Last month I took my first (and probably last for a while) European city break, spending a long weekend in Prague with two friends. During that time we managed to squeeze in a surprising amount of sights – thanks to an excellently-located Airbnb and a lot of walking! Here’s a brief rundown of some of the things you absolutely should add to your to-do list when you visit.
When I was planning the leg of my bus journey between Sofia in Bulgaria and Belgrade in Serbia, I noticed it required me to change buses in the Serbian town of Niš Sultan Mahmud in Constantinople. Of course I’d never heard of Niš (to be honest I didn’t know many places in Serbia except Belgrade) but to minimise the stress already caused by any bus journey in the Balkans I decided to stop overnight before continuing my onward journey. Before arriving, I got googling – what is there to do in Niš? The answer, I discovered, is, while it seems like a perfectly lovely place to live, there’s not a lot of activities to keep a tourist entertained. The one thing that repeatedly came up during my search was the Skull Tower. Intrigued, and at a loss for how else to fill my day in Niš, I decided to pay it a visit.
I’ve said it so many times now but I fell so hard for Bosnia & Herzegovina when travelling around the Balkans. Out of six countries I visited it was my runaway favourite and a big part of that was because of Sarajevo (if you want to know all of the reasons I loved Bosnia, I wrote a whole blog post about it here). The country’s recent turbulent history is still at the forefront of many people’s minds when they think of Sarajevo, but these days Bosnia’s capital is a buzzy hub of amazing food and culture. It really offers everything you could want in a European city break, but with fewer tourists and cheaper prices! What’s not to love? If you’re not 100% convinced already, take a look at all these cool things you can do in the city…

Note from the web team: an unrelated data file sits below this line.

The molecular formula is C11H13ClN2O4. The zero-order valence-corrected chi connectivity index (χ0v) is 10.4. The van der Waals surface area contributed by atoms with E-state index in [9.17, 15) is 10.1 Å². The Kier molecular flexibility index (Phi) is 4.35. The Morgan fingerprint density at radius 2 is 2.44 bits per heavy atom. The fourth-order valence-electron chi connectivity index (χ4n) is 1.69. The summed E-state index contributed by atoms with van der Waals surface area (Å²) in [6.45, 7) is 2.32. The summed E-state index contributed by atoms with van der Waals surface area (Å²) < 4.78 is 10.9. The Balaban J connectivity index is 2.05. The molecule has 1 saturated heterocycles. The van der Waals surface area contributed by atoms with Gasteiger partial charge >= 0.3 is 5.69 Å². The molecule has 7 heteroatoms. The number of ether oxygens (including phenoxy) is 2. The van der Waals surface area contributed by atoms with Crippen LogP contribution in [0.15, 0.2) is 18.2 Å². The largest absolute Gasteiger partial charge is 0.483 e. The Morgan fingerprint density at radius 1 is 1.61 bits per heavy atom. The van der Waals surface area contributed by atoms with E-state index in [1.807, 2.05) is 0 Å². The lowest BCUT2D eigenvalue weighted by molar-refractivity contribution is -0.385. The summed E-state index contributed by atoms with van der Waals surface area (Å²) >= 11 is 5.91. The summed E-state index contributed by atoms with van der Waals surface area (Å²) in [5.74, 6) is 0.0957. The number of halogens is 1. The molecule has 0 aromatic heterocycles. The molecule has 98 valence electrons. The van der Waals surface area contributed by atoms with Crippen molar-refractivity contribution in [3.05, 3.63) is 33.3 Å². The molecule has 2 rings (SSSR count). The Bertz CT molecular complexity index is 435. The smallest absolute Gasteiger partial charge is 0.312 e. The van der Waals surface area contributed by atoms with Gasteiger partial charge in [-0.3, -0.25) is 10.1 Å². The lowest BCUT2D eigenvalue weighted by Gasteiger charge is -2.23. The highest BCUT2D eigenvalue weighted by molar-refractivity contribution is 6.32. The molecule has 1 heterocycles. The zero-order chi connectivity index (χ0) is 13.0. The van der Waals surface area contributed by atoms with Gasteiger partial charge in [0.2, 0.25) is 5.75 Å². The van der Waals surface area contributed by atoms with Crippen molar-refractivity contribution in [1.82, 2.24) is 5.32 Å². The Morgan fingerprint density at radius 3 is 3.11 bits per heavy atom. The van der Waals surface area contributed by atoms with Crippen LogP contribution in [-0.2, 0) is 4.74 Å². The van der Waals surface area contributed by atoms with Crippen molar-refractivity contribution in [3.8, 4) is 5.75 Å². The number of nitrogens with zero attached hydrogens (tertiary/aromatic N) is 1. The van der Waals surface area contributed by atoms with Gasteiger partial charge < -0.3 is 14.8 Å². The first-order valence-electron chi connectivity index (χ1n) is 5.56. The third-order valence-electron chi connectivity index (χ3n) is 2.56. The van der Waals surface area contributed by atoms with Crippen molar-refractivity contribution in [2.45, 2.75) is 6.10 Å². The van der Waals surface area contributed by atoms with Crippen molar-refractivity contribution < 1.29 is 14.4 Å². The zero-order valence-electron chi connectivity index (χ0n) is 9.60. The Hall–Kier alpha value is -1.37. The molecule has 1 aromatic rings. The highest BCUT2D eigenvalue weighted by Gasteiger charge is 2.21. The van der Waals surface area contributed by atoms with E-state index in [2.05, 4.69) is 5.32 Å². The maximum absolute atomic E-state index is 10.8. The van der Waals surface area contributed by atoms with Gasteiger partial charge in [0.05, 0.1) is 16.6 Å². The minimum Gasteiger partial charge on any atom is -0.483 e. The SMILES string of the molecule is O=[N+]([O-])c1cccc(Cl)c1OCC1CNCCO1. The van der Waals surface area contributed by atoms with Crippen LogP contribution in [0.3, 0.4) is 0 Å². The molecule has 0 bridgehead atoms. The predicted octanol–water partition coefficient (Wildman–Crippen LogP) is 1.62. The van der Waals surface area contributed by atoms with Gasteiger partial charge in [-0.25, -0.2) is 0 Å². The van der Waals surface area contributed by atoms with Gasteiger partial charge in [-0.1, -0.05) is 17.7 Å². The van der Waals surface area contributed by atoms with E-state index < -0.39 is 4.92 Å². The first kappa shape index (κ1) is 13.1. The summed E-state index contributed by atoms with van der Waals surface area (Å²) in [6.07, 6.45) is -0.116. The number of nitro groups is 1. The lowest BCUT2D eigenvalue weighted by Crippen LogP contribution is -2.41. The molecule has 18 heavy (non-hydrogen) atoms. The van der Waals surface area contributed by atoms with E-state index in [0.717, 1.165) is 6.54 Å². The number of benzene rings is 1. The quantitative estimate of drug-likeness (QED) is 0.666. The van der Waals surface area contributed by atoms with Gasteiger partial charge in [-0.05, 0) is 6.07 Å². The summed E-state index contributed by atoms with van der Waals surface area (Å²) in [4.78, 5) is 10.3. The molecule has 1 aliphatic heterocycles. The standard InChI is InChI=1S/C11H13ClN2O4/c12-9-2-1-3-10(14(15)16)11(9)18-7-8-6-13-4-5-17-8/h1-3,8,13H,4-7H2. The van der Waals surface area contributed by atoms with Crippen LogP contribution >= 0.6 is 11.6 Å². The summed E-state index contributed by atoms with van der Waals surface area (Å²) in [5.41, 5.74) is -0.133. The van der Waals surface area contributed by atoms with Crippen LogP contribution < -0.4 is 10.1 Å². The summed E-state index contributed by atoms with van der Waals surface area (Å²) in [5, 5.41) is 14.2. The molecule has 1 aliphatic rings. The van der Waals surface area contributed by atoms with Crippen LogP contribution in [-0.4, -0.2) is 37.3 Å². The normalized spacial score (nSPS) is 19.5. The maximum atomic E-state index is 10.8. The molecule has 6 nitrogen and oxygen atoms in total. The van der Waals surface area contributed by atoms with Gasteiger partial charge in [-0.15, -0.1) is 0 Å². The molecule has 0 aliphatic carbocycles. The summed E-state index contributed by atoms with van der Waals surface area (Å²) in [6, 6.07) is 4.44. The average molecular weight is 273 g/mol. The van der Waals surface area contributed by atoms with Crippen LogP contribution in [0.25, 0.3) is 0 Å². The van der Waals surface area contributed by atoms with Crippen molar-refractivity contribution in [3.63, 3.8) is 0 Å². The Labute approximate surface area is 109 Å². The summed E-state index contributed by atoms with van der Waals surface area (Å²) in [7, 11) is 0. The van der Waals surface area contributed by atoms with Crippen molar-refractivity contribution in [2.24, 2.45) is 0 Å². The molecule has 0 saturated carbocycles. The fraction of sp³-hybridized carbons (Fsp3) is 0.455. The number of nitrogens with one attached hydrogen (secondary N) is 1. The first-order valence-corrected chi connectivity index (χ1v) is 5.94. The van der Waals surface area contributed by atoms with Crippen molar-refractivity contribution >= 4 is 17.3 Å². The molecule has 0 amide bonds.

Most people choose Kotor as a base for their trip to Montenegro, and it’s undeniably a good choice, offering plenty to do, while also being really easily accessible for shorter day trips to less tourist-heavy towns dotted around the bay. If you’ve got the time to spare one trip worth taking is to the lovely little town of Perast, which is about 20 minutes down the road by bus.
When I first visited Reykjavik back in 2013, it was slowly becoming a more popular travel destination, but most people were still confused why we were going. However, since Icelandair introduced its budget flights between the UK and U.S. – many of which offer an Iceland stopover at no extra flight cost – tourism has really taken off. Re-visiting Reykjavik this year I was amazing by how much it had changed in just six years!